But now I'm a bit confused as to whether this goes far enough. The first report I came across says;
"Pope Benedict XVI has asked the bishops across the world to fight child abuse by reporting such incidents to the local police.
In his letter to bishops, he said, "Sexual abuse of minors is not just a canonical delict but also a crime prosecuted by civil law." He suggested the bishops to take immediate steps to address assaults against minorities and asked them to follow local laws while reporting the crime."
Bishops being told to report incidents to thier local police sounds like just the thing that should have always have happened and could be a great step in protecting children. Now any sexual predators in the churches ranks will have no one to hide behind, there can be no cover ups or claims of cover ups.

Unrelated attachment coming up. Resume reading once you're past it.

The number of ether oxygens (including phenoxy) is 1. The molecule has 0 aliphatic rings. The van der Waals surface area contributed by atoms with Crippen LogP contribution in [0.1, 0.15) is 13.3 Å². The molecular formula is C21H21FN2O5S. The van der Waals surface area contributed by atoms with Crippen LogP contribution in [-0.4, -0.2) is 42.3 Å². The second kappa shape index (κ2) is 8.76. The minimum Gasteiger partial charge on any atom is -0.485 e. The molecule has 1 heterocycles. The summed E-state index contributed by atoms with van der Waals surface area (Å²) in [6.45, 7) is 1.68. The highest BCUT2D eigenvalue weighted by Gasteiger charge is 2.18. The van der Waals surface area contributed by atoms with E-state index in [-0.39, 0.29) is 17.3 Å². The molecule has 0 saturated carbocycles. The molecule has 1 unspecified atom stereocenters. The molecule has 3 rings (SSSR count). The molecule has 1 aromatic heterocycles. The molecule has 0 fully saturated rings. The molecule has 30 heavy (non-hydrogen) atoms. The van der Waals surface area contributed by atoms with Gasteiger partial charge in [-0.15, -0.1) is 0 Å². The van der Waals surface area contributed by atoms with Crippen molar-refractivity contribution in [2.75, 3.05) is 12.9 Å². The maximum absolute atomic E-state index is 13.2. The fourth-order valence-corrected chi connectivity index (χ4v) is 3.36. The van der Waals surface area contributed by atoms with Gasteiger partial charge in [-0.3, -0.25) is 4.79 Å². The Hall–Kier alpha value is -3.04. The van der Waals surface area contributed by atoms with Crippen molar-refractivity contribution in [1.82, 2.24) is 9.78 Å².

But the second report is much more reserved;
"Bishops are told to cooperate with police but they are not required to report allegations to the authorities if local law does not require it."
Of course if nothing illegal has occurred according to local laws there is little point in reporting it to the police but that is not what this says.
How many authorities legally require that allegations be reported? Shouldn't all allegations against childern that may, upon investigation by the civil authorities, result in possible legal action on behalf of the children be reported? Not just report them if there is a law that requires them too? Shouldn't this have always happened in any case as anything less would be an illegal act?
Perhaps something has been lost in translation or perhaps these new guidelines are meaningless just as survivor groups are saying.